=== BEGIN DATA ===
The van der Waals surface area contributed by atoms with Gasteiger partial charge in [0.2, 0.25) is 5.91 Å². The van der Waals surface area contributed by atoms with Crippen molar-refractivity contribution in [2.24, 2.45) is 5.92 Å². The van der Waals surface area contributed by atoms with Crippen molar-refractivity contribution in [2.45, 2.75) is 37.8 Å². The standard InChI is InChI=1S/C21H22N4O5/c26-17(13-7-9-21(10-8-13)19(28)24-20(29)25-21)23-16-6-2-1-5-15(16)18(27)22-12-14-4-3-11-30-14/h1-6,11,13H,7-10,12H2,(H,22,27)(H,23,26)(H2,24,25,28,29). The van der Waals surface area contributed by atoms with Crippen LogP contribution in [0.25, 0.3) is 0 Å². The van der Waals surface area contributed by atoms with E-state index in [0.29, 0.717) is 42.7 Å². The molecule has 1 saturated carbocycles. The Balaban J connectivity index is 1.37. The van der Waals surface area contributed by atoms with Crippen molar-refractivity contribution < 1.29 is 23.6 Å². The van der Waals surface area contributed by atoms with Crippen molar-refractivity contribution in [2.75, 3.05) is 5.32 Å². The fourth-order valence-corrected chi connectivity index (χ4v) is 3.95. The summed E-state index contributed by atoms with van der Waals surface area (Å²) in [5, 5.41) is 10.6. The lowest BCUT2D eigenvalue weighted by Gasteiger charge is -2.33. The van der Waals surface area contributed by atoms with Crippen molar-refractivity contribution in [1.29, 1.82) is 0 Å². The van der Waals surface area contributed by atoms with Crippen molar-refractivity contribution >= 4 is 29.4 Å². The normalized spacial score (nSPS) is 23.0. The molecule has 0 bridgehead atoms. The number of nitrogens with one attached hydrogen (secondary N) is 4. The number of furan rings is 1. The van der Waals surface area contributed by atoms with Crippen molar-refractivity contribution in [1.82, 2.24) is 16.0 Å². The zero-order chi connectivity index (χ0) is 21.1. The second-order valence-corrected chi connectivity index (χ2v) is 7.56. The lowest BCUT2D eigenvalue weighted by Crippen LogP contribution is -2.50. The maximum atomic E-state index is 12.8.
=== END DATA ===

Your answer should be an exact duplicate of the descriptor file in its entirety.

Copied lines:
The van der Waals surface area contributed by atoms with Gasteiger partial charge in [0.2, 0.25) is 5.91 Å². The van der Waals surface area contributed by atoms with Crippen molar-refractivity contribution in [2.24, 2.45) is 5.92 Å². The van der Waals surface area contributed by atoms with Crippen molar-refractivity contribution in [2.45, 2.75) is 37.8 Å². The standard InChI is InChI=1S/C21H22N4O5/c26-17(13-7-9-21(10-8-13)19(28)24-20(29)25-21)23-16-6-2-1-5-15(16)18(27)22-12-14-4-3-11-30-14/h1-6,11,13H,7-10,12H2,(H,22,27)(H,23,26)(H2,24,25,28,29). The van der Waals surface area contributed by atoms with Crippen LogP contribution in [0.25, 0.3) is 0 Å². The van der Waals surface area contributed by atoms with E-state index in [0.29, 0.717) is 42.7 Å². The molecule has 1 saturated carbocycles. The Balaban J connectivity index is 1.37. The van der Waals surface area contributed by atoms with Crippen molar-refractivity contribution < 1.29 is 23.6 Å². The van der Waals surface area contributed by atoms with Crippen molar-refractivity contribution in [2.75, 3.05) is 5.32 Å². The fourth-order valence-corrected chi connectivity index (χ4v) is 3.95. The summed E-state index contributed by atoms with van der Waals surface area (Å²) in [5, 5.41) is 10.6. The lowest BCUT2D eigenvalue weighted by Gasteiger charge is -2.33. The van der Waals surface area contributed by atoms with Crippen molar-refractivity contribution in [1.29, 1.82) is 0 Å². The van der Waals surface area contributed by atoms with Crippen molar-refractivity contribution >= 4 is 29.4 Å². The normalized spacial score (nSPS) is 23.0. The molecule has 0 bridgehead atoms. The number of nitrogens with one attached hydrogen (secondary N) is 4. The number of furan rings is 1. The van der Waals surface area contributed by atoms with Crippen molar-refractivity contribution in [1.82, 2.24) is 16.0 Å². The zero-order chi connectivity index (χ0) is 21.1. The second-order valence-corrected chi connectivity index (χ2v) is 7.56. The lowest BCUT2D eigenvalue weighted by Crippen LogP contribution is -2.50. The maximum atomic E-state index is 12.8.